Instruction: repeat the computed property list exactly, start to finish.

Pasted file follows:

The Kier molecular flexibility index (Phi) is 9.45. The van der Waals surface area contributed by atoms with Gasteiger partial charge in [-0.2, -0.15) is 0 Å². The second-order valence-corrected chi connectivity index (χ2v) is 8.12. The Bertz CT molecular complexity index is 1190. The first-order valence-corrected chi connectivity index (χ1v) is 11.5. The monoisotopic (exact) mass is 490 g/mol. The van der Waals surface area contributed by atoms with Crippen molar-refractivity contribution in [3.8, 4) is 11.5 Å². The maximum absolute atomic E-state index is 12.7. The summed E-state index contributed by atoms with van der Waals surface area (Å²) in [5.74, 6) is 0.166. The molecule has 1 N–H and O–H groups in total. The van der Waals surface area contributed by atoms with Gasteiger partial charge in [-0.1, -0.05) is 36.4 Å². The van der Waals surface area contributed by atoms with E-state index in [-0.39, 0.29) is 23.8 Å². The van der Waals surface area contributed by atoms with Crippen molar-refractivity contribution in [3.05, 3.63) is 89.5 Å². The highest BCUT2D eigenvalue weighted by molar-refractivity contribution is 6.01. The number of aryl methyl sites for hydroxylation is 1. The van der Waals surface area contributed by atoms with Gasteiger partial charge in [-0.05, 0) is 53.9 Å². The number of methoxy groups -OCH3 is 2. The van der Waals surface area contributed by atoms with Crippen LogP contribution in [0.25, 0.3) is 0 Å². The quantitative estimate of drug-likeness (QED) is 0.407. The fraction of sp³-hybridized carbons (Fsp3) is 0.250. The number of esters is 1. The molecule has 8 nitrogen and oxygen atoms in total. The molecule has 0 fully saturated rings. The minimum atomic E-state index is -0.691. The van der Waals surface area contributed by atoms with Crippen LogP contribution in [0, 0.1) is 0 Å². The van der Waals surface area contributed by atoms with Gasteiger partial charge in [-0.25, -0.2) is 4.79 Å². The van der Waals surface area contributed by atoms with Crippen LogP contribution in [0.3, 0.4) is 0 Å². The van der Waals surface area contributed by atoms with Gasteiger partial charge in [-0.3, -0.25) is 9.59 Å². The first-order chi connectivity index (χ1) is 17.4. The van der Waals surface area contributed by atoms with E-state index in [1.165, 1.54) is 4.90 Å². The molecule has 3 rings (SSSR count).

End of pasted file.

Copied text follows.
The Kier molecular flexibility index (Phi) is 9.45. The van der Waals surface area contributed by atoms with Gasteiger partial charge in [-0.2, -0.15) is 0 Å². The second-order valence-corrected chi connectivity index (χ2v) is 8.12. The Bertz CT molecular complexity index is 1190. The first-order valence-corrected chi connectivity index (χ1v) is 11.5. The monoisotopic (exact) mass is 490 g/mol. The van der Waals surface area contributed by atoms with Crippen molar-refractivity contribution in [3.8, 4) is 11.5 Å². The maximum absolute atomic E-state index is 12.7. The summed E-state index contributed by atoms with van der Waals surface area (Å²) in [5.74, 6) is 0.166. The molecule has 1 N–H and O–H groups in total. The van der Waals surface area contributed by atoms with Gasteiger partial charge in [-0.1, -0.05) is 36.4 Å². The van der Waals surface area contributed by atoms with E-state index in [-0.39, 0.29) is 23.8 Å². The van der Waals surface area contributed by atoms with Crippen molar-refractivity contribution in [3.05, 3.63) is 89.5 Å². The highest BCUT2D eigenvalue weighted by molar-refractivity contribution is 6.01. The number of aryl methyl sites for hydroxylation is 1. The van der Waals surface area contributed by atoms with Gasteiger partial charge in [-0.05, 0) is 53.9 Å². The number of methoxy groups -OCH3 is 2. The van der Waals surface area contributed by atoms with Crippen LogP contribution in [0.25, 0.3) is 0 Å². The quantitative estimate of drug-likeness (QED) is 0.407. The fraction of sp³-hybridized carbons (Fsp3) is 0.250. The number of esters is 1. The molecule has 8 nitrogen and oxygen atoms in total. The molecule has 0 fully saturated rings. The minimum atomic E-state index is -0.691. The van der Waals surface area contributed by atoms with Crippen LogP contribution in [0, 0.1) is 0 Å². The van der Waals surface area contributed by atoms with Gasteiger partial charge in [-0.25, -0.2) is 4.79 Å². The van der Waals surface area contributed by atoms with Crippen LogP contribution in [0.3, 0.4) is 0 Å². The van der Waals surface area contributed by atoms with Gasteiger partial charge in [-0.3, -0.25) is 9.59 Å². The first-order chi connectivity index (χ1) is 17.4. The van der Waals surface area contributed by atoms with E-state index in [1.165, 1.54) is 4.90 Å². The molecule has 3 rings (SSSR count).